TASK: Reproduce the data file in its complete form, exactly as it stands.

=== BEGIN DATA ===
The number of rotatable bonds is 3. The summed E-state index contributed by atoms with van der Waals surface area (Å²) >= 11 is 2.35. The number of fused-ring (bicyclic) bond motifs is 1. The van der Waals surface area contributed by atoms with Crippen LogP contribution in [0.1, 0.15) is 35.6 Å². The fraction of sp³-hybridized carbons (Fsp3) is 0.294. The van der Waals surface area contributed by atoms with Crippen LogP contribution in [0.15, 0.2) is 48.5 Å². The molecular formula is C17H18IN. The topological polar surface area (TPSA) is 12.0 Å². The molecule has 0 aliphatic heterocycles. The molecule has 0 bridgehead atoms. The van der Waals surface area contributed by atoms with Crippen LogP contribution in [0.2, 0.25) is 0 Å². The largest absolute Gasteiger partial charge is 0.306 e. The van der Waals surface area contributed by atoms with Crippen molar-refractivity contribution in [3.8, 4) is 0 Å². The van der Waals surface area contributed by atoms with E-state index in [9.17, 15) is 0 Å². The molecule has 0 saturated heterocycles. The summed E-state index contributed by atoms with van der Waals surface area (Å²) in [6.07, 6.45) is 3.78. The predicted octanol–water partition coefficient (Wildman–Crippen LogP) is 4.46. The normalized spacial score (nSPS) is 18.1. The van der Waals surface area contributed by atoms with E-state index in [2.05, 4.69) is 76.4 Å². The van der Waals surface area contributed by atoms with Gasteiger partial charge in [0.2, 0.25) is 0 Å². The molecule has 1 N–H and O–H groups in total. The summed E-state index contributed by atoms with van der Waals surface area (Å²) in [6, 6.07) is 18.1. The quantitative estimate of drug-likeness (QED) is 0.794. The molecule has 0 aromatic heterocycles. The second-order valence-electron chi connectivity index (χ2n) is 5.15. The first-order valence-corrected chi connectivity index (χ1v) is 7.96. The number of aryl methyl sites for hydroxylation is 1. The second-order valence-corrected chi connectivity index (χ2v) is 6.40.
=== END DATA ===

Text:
The number of rotatable bonds is 3. The summed E-state index contributed by atoms with van der Waals surface area (Å²) >= 11 is 2.35. The number of fused-ring (bicyclic) bond motifs is 1. The van der Waals surface area contributed by atoms with Crippen LogP contribution in [0.1, 0.15) is 35.6 Å². The fraction of sp³-hybridized carbons (Fsp3) is 0.294. The van der Waals surface area contributed by atoms with Crippen LogP contribution in [0.15, 0.2) is 48.5 Å². The molecular formula is C17H18IN. The topological polar surface area (TPSA) is 12.0 Å². The molecule has 0 aliphatic heterocycles. The molecule has 0 bridgehead atoms. The van der Waals surface area contributed by atoms with Crippen LogP contribution in [0.2, 0.25) is 0 Å². The largest absolute Gasteiger partial charge is 0.306 e. The van der Waals surface area contributed by atoms with Crippen molar-refractivity contribution in [3.8, 4) is 0 Å². The van der Waals surface area contributed by atoms with E-state index in [9.17, 15) is 0 Å². The molecule has 0 saturated heterocycles. The summed E-state index contributed by atoms with van der Waals surface area (Å²) in [6.07, 6.45) is 3.78. The predicted octanol–water partition coefficient (Wildman–Crippen LogP) is 4.46. The normalized spacial score (nSPS) is 18.1. The van der Waals surface area contributed by atoms with E-state index in [2.05, 4.69) is 76.4 Å². The van der Waals surface area contributed by atoms with Gasteiger partial charge in [0.2, 0.25) is 0 Å². The molecule has 1 N–H and O–H groups in total. The summed E-state index contributed by atoms with van der Waals surface area (Å²) in [6, 6.07) is 18.1. The quantitative estimate of drug-likeness (QED) is 0.794. The molecule has 0 aromatic heterocycles. The second-order valence-electron chi connectivity index (χ2n) is 5.15. The first-order valence-corrected chi connectivity index (χ1v) is 7.96. The number of aryl methyl sites for hydroxylation is 1. The second-order valence-corrected chi connectivity index (χ2v) is 6.40.